A recent "swarm" of small earthquakes along one of California's fault lines has touched off fears that the state is headed for a catastrophic "killer quake" that will kill thousands, displace millions and cost billions.
Scientific American magazine's Rosetta Stones blog said on Thursday that the people of California should resist the urge to panic, but that a little earthquake preparedness never hurt anybody.
Last week, a series of small temblors in the Salton Sea area prompted seismologists to issue an advisory that a major earthquake could be on the way for southern California, which lies atop the San Andreas fault. The increased seismic activity, they warned, could indicate the approach of the a massive earthquake like the long-dreaded disaster quake known as "The Big One," which would kill thousands and devastate the state's economy.
The risk of a massive southern California quake decreased after Tuesday, said Scientific American's Dana Hunter, who quoted John Vidale of the Pacific Northwest Seismic Network.
"In the Salton Sea, the earthquake swarm last week changed the odds of an earthquake of at least M7 on the San Andreas fault to between 1 in 3000 and 1 in a 100 for the following week," said Vidale. "That's all the spate of news stories means. No new discoveries, but there is a new willingness to tell the public of small changes in the odds of earthquakes, and new methodologies to be somewhat specific in the size of the probabilities."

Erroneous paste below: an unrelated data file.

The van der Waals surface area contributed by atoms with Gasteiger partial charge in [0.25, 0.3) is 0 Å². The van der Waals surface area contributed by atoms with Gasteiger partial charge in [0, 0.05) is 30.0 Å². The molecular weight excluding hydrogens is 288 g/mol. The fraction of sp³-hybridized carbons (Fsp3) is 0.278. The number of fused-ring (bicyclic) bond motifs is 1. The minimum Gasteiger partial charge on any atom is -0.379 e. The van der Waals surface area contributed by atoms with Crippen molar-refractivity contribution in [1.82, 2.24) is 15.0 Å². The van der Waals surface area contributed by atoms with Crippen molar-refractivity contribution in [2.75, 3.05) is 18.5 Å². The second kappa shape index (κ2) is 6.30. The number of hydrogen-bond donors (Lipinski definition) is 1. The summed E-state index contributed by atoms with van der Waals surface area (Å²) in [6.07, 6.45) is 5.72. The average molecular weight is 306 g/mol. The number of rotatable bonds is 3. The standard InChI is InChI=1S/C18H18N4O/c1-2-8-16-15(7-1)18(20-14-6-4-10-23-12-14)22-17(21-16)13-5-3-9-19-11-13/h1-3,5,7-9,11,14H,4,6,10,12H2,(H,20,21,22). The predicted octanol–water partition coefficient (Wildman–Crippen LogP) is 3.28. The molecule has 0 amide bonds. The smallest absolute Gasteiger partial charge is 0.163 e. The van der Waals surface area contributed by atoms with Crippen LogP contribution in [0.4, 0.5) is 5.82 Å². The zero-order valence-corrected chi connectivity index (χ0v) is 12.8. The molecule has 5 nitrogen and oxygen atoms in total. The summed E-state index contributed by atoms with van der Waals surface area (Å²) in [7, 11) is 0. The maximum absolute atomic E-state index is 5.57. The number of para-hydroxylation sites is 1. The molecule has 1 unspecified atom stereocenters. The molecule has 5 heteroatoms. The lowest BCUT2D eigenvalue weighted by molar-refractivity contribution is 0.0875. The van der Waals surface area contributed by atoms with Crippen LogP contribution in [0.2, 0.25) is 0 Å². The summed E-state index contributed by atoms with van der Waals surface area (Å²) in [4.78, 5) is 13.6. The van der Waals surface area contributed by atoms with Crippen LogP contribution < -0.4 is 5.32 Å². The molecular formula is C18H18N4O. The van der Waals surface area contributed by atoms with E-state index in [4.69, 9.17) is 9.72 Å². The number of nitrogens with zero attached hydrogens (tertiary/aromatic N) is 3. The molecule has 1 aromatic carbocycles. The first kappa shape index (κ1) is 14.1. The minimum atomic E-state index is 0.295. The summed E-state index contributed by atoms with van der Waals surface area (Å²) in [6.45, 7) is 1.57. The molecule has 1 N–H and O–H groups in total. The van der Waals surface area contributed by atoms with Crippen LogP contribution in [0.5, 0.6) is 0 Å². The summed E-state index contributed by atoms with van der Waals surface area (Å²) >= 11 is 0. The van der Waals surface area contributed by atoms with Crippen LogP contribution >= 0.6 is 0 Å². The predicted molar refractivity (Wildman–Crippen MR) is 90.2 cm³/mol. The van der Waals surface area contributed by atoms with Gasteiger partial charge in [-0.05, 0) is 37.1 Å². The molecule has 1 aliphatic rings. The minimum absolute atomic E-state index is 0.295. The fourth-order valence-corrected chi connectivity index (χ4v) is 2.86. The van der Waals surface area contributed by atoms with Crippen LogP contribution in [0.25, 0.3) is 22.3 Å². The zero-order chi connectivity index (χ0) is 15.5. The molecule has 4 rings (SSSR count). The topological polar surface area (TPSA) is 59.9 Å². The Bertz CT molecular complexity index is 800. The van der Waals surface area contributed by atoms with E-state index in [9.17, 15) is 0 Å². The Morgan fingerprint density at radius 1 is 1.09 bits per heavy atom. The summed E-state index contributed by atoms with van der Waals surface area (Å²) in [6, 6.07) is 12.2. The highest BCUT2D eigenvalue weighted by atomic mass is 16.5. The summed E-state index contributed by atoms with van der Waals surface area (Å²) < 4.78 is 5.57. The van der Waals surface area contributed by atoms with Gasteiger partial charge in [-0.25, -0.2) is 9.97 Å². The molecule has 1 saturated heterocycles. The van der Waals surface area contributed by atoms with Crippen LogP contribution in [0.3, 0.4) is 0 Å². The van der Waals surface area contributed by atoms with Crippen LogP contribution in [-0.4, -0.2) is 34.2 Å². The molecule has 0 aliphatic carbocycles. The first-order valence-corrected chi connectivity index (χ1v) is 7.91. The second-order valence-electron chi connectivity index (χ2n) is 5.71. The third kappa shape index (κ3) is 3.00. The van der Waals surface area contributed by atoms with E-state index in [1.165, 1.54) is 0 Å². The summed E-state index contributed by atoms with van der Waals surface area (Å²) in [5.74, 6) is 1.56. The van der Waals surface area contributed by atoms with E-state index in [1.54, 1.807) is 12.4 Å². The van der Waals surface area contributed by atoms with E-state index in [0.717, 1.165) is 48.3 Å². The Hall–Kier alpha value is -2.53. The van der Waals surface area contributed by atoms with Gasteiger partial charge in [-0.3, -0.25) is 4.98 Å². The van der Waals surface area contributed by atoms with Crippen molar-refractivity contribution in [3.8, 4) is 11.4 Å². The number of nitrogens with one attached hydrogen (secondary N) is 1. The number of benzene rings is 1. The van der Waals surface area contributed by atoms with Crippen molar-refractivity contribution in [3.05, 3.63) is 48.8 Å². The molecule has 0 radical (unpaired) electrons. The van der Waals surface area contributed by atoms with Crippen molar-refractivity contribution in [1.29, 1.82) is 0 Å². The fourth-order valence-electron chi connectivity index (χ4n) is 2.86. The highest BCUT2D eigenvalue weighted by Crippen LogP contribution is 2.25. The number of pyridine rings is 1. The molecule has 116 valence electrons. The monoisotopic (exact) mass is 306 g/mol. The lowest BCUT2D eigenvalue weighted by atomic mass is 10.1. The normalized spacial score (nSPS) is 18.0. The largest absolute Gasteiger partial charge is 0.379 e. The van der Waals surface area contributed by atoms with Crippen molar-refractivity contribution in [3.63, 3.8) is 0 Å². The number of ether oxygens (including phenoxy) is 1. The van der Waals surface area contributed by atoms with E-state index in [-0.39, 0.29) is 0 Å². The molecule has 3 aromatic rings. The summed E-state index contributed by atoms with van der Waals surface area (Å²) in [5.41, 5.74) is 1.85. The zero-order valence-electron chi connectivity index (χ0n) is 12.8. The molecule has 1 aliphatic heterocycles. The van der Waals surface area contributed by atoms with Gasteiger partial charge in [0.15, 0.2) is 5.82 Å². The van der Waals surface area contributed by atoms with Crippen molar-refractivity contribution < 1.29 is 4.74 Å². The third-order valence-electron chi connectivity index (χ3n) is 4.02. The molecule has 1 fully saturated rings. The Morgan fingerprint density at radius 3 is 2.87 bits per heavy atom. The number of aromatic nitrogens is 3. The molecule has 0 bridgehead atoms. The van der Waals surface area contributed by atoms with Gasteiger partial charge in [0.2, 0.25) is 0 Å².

He continued, "In the terminology that seismologists use, this is forecasting -- estimating the rate of earthquakes, not predicting -- which is guessing when, where, and how big will be an upcoming quake."
Garry Hayes -- a geology professor at Modesto Junior College -- said, "Swarms happen all the time, and many don't lead to more activity. But on rare occasions they do lead to larger quakes. How to respond? Panic? Of course not. But it's like checking your fire alarms on daylight savings: check and see if you are ready for a large earthquake. Do you have water, food, first aid kit? Do you have a family plan for if you are separated? Review the risks and expectations of a large earthquake, and educate yourself. And most important of all: don't believe inflammatory internet headlines."
Hunter directed readers to Scientific American's guide to earthquake preparedness and urged Californians to visit The Great California ShakeOut website to learn more about their region's specific risks and hazards.
U.S. Geological Survey research seismologist Rob Graves told the Los Angeles Times that the Salton Sea activity has been dying off and the region is looking less seismically active for now.
“It’s getting pretty close to the background level -- which is not zero; there’s always a chance of having a major earthquake,” said Graves. “It’s been almost a week since the swarm activity has subsided, and so that’s about the time window we’d be looking at for its effects to diminish.”